Julie: What was university like for you?

Olivia: In 1999 I began studying Business at the Australian Catholic University, but suffered terribly from a lack of specialist support.  When my mother rang to express concern about the fact that I didn’t even have a notetaker, she was told rather dismissively, ‘We prefer our students to be autonomous.’

Without support, it became increasingly difficult and halfway through the year, I transferred to the University of New South Wales to study my Bachelor of Design.  Again, I was faced with the same predicament.  But this time, I wasn’t going to let them win that easily. Four years of perseverance later I went on to get my degree.  In hindsight, now that I know that universities receive special government grants to support disabled students, I should have been stronger in pressing for a notetaker. In fact, I should have threatened to take the issue to the Equal Opportunities Tribunal. If only I’d known then what I know now…

Julie: You worked for marie claire magazine.  Do you know how many girls would die to get a job like that?

Olivia: Yes, I was very fortunate!  My job was to design layouts for their Lifestyle, Travel and Fashion Insiders, set up their monthly layout board, and participate in the decision making of the magazine’s structure.  It certainly set me up really well in terms of my career.

Julie: What would your advice be to deaf children and teenagers?

Oliva: I would say to them, learn to be bold in your actions and ask for cooperation.  You may be surprised at how others respond.  Having a sense of humour definitely helps. If you can lighten up, laugh at yourself and your mistakes, and see the funny side of your deafness without belittling yourself, you will become someone others enjoy being around.

Julie: You went to live in London for a while, didn’t you?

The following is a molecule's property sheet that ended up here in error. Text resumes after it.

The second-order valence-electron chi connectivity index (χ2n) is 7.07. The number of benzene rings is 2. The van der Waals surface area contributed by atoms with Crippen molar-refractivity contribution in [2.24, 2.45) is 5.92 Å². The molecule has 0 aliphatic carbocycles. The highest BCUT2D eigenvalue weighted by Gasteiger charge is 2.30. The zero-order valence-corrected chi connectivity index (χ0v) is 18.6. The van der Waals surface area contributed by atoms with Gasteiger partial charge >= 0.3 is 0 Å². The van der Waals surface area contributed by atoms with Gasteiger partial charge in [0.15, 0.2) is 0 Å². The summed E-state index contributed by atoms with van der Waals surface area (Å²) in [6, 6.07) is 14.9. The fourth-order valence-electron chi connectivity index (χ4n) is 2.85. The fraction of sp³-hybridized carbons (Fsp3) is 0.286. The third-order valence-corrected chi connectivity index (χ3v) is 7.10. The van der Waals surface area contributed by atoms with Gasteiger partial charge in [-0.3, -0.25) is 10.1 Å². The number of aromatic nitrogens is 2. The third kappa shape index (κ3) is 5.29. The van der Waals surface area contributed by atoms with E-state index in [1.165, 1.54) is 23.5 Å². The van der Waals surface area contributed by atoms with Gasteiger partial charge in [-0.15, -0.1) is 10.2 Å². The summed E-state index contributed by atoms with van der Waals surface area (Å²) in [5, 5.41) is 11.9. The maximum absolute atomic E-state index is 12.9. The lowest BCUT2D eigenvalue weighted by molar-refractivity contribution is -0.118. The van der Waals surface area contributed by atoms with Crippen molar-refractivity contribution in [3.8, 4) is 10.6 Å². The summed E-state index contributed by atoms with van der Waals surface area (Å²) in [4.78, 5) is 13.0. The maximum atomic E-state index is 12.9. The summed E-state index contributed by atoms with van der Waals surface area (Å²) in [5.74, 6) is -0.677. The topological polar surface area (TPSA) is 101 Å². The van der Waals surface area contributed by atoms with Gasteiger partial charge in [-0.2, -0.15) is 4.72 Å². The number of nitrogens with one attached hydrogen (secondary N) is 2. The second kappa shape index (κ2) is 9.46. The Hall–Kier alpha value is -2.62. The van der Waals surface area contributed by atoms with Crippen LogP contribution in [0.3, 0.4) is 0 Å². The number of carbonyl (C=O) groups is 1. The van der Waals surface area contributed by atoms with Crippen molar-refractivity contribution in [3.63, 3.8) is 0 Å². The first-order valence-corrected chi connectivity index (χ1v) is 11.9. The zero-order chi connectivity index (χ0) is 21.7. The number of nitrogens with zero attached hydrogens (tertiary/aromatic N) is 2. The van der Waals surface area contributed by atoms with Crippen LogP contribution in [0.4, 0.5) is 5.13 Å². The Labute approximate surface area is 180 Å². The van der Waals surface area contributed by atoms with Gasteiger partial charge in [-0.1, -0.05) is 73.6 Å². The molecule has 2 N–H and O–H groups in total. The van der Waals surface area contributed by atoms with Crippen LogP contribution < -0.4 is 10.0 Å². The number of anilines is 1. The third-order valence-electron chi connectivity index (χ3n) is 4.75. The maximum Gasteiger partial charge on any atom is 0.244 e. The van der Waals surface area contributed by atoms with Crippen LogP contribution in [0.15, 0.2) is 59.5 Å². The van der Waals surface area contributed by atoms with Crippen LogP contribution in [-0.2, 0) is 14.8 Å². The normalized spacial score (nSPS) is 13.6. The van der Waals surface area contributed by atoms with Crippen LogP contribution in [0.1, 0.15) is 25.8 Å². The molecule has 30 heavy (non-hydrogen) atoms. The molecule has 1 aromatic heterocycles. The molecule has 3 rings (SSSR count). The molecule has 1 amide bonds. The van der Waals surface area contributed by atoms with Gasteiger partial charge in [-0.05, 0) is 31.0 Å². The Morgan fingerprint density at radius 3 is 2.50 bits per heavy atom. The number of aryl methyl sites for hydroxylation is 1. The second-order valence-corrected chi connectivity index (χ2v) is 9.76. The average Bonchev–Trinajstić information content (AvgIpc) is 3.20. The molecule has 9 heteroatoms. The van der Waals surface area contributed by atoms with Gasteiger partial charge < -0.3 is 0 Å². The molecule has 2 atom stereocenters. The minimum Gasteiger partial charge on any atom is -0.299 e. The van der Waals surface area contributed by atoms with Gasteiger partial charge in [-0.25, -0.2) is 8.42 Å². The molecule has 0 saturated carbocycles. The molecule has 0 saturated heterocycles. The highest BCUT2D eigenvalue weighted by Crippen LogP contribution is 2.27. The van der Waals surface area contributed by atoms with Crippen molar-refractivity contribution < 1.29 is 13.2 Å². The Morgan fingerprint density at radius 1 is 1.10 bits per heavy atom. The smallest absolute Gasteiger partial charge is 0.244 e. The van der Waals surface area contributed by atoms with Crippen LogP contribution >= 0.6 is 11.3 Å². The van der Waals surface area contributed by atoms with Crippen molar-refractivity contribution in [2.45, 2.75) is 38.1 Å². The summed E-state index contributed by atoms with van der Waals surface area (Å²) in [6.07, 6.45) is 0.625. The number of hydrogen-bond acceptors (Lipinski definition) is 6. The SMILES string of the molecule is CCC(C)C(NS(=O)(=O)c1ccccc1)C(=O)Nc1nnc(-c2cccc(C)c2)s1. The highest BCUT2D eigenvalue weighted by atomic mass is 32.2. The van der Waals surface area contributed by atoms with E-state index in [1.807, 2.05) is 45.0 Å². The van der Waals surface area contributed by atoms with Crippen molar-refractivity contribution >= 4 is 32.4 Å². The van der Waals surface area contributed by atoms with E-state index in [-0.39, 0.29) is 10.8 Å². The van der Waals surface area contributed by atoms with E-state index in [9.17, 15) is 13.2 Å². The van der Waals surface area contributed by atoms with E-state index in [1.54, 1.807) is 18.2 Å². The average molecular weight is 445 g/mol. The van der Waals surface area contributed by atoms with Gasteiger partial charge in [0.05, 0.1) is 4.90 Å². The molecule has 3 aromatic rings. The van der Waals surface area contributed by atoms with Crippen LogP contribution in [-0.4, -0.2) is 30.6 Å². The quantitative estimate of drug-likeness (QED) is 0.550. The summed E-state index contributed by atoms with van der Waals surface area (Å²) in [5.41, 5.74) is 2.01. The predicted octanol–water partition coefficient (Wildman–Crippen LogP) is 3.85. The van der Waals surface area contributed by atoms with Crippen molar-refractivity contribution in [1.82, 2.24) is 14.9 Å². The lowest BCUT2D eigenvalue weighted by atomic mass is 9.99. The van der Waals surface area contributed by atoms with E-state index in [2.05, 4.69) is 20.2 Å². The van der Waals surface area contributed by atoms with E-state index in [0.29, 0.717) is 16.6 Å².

Olivia: Yes, I have always felt it important to take myself out of my square.  So at 23, I left home to explore the world, live independently and let my spirit roam free.   But I received a nasty shock when I first moved to London and began applying for jobs. As soon as I mentioned that I was deaf, my applications resulted in no further response.  The problem was, I couldn’t use the phone to make appointments.

Julie: So what did you do?

Olivia: It didn’t take long to grasp that if I wanted a job, I was going to have to challenge people’s preconceptions as to what deafness was. So I began the process of travelling to job agencies on the London underground, presenting myself in person so that people could judge me face to face.

Julie: Did it work?

Olivia: Yes, it certainly did! My luck changed and I got a great job offer.  During my three-year stint in London, I worked as a features contributor, photographer and designer for the lifestyle and fitness magazine, Shape Up.  My role involved coming up with a story idea, putting in a proposal to the editor, then carrying out all the artwork and photo shoots in order to bring it to press.  Some of my assignments took me to New York, Norway and all over England.  It was one of the most exhilarating periods of my career.

Julie: You grew up in a hearing family and went to a hearing school.  What was that like for you?

Olivia: Growing up, I always felt that I was different. I did not belong to the Deaf community because I did not know sign language.  I was a deaf person living in the hearing world relying on spoken language and hearing aids.  I always felt in between two worlds because I was neither ‘hearing’ nor ‘signing’.

Because of this I wanted to further explore and develop my own identity.  One way of doing this, I believed, was to travel alone with international strangers who spoke English as their second language, and would therefore feel a little different themselves in foreign environments.  So after travelling through Europe and Central America with friends from London, I decided to backpack through Africa.  In Nairobi I joined a group of international backpackers and embarked on a six-week truck camping trip through Kenya, Tanzania, Zanzibar, Malawi, Zambia and Zimbabwe.

Julie:   Was that challenging?

Olivia: It was one of the most challenging periods of my life.  At times, I found it really difficult trying to get my message across, but I was always quietly assertive in asking the others for their consideration in things.  For example, when we sat around the campfire chatting, I asked the group to pass a torch around to each person who spoke to enable me to lipread.  The trip helped develop my strength of character and to be my own person. I must confess to switching my hearing aids off the night I heard a group of hyenas howling outside the tent!

Julie: Can you tell us some of the other things you have done like this in order to assist you in work and social situations?